The roots of Indian traditions and why they’re healthy

You must've often wondered what the origin of certain Indian traditions are. For instance why do we do "Namaste" when we meet someone? Or why do we consider it good to drink from copper vessels? Or this - why do we sit cross-legged. Here are common Indian traditions debunked -
  1. Namaste: When we greet someone or meet someone for the first time we join both our hands for Namaste. This is done out of sheer respect for the person. Doing Namaste activates the acupuncture points of the fingertips and helps us to remember the person.
  2. Drinking from copper containers: This is the practice of drinking water from a copper utensil. This helps in absorbing the extra heat of the body, thereby, maintaining the body temperature. The water should be kept overnight in the copper pot before drinking. It is believed that drinking water from a copper pot helps in bowel movement, cleaning of the stomach and creating digestive juices.
  3. Sukhasan: When one sits on the floor with crossed leg is referred to as sukhasan. For having food in this position a person has to bend while eating and has to move up and down while eating. When this happens, the stomach is pushed while bending and the back is straight before taking the next bite. This movement leads to muscular movements thereby, helping to produce digestive juices and aids in swallowing as well.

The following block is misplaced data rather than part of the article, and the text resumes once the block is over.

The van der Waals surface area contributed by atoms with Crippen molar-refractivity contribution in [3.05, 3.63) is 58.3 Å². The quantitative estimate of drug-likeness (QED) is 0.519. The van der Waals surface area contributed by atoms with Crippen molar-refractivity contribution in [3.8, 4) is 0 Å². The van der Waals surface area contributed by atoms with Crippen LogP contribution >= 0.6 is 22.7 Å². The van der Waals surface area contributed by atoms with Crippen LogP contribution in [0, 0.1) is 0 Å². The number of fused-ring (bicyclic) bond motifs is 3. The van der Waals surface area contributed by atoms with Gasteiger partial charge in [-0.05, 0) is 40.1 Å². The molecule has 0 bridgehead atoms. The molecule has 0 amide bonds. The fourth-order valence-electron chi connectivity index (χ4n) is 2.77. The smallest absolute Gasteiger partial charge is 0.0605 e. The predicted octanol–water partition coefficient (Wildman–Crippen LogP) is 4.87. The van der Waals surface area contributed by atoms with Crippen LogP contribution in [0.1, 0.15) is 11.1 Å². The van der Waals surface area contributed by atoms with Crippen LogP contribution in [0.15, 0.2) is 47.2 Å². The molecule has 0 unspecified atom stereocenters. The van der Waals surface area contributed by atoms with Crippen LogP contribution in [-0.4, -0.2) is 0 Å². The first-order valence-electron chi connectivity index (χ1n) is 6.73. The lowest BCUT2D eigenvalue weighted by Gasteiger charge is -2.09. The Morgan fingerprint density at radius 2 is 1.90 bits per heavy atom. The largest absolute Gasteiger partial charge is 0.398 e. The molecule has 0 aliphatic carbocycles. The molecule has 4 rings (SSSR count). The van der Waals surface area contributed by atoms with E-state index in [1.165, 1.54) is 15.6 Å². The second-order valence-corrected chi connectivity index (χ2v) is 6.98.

4. nap post lunch and walk after dinner: Vamakukshi is referred to as the afternoon nap post lunch. Sleeping on the left side helps in the digestion of the food. Though prolonged sleep can make a person lazy, a quick 10 minute nap is recommended as it allows a person to be fresh. Shatapwali means taking 100 steps, to be more appropriate it is the walk after dinner. This helps in the digestion of food as the gas created after consuming food is moved and the pressure in the chest is reduced. The above terms literally explain the famous phrase, "After lunch sleep a while, after dinner walk a mile."
  5. Ear Piercing: Though ear piercings are looked at as a fashion ornament, but as per the Hindu traditions, these help in decision making, thinking abilities and intellectual development and also to some extent an acupressure point. It is ideal to get a baby"s ear pierced by the 12th day of her birth, as it is believed that getting ears pierced early leads to acquiring the quality of minimal speech.
  6. Touching Feet of Elders: This is known as one of the best exercises as it aids in blood circulation, helps in stretching and pushing the organs, improves excretion and digestion and strengthens the physique. It is also believed to transfer an aura and positive energy from the person whose feet are being touched.
This article appeared on www.lybrate.com
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